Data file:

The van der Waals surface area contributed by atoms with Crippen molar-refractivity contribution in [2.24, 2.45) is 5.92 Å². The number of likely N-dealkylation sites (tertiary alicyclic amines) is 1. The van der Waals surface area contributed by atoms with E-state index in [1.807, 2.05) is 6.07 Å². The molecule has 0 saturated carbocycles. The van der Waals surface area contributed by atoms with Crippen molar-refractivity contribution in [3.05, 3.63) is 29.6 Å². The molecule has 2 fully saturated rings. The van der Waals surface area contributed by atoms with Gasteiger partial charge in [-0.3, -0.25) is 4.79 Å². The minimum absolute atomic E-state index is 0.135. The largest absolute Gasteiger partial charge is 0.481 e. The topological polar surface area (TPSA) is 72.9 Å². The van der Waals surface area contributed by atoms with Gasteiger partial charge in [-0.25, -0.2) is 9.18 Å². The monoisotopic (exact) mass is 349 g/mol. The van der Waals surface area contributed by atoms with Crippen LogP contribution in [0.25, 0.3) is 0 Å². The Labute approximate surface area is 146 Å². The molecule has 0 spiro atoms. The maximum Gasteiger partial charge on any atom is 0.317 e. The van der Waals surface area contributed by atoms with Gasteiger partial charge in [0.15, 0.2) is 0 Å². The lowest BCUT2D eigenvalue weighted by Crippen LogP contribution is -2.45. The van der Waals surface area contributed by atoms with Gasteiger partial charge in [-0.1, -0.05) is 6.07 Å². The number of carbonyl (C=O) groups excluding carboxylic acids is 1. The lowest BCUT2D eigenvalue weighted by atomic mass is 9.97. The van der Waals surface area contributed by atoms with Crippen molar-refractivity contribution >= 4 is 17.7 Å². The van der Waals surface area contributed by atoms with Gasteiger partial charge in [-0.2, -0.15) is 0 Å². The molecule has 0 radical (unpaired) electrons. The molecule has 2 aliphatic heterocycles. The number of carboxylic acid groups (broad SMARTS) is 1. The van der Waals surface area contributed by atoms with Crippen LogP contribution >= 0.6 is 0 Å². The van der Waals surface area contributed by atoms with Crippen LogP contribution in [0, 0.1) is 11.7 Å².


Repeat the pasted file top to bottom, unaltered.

The van der Waals surface area contributed by atoms with Crippen molar-refractivity contribution in [2.24, 2.45) is 5.92 Å². The number of likely N-dealkylation sites (tertiary alicyclic amines) is 1. The van der Waals surface area contributed by atoms with E-state index in [1.807, 2.05) is 6.07 Å². The molecule has 0 saturated carbocycles. The van der Waals surface area contributed by atoms with Crippen molar-refractivity contribution in [3.05, 3.63) is 29.6 Å². The molecule has 2 fully saturated rings. The van der Waals surface area contributed by atoms with Gasteiger partial charge in [-0.3, -0.25) is 4.79 Å². The minimum absolute atomic E-state index is 0.135. The largest absolute Gasteiger partial charge is 0.481 e. The topological polar surface area (TPSA) is 72.9 Å². The van der Waals surface area contributed by atoms with Gasteiger partial charge in [-0.25, -0.2) is 9.18 Å². The monoisotopic (exact) mass is 349 g/mol. The van der Waals surface area contributed by atoms with Crippen LogP contribution in [0.25, 0.3) is 0 Å². The Labute approximate surface area is 146 Å². The molecule has 0 spiro atoms. The maximum Gasteiger partial charge on any atom is 0.317 e. The van der Waals surface area contributed by atoms with Gasteiger partial charge in [0.15, 0.2) is 0 Å². The lowest BCUT2D eigenvalue weighted by Crippen LogP contribution is -2.45. The van der Waals surface area contributed by atoms with Gasteiger partial charge in [-0.1, -0.05) is 6.07 Å². The number of carbonyl (C=O) groups excluding carboxylic acids is 1. The lowest BCUT2D eigenvalue weighted by atomic mass is 9.97. The van der Waals surface area contributed by atoms with Crippen molar-refractivity contribution >= 4 is 17.7 Å². The van der Waals surface area contributed by atoms with Gasteiger partial charge in [-0.2, -0.15) is 0 Å². The molecule has 0 radical (unpaired) electrons. The molecule has 2 aliphatic heterocycles. The number of carboxylic acid groups (broad SMARTS) is 1. The van der Waals surface area contributed by atoms with Crippen LogP contribution >= 0.6 is 0 Å². The van der Waals surface area contributed by atoms with Crippen LogP contribution in [0, 0.1) is 11.7 Å².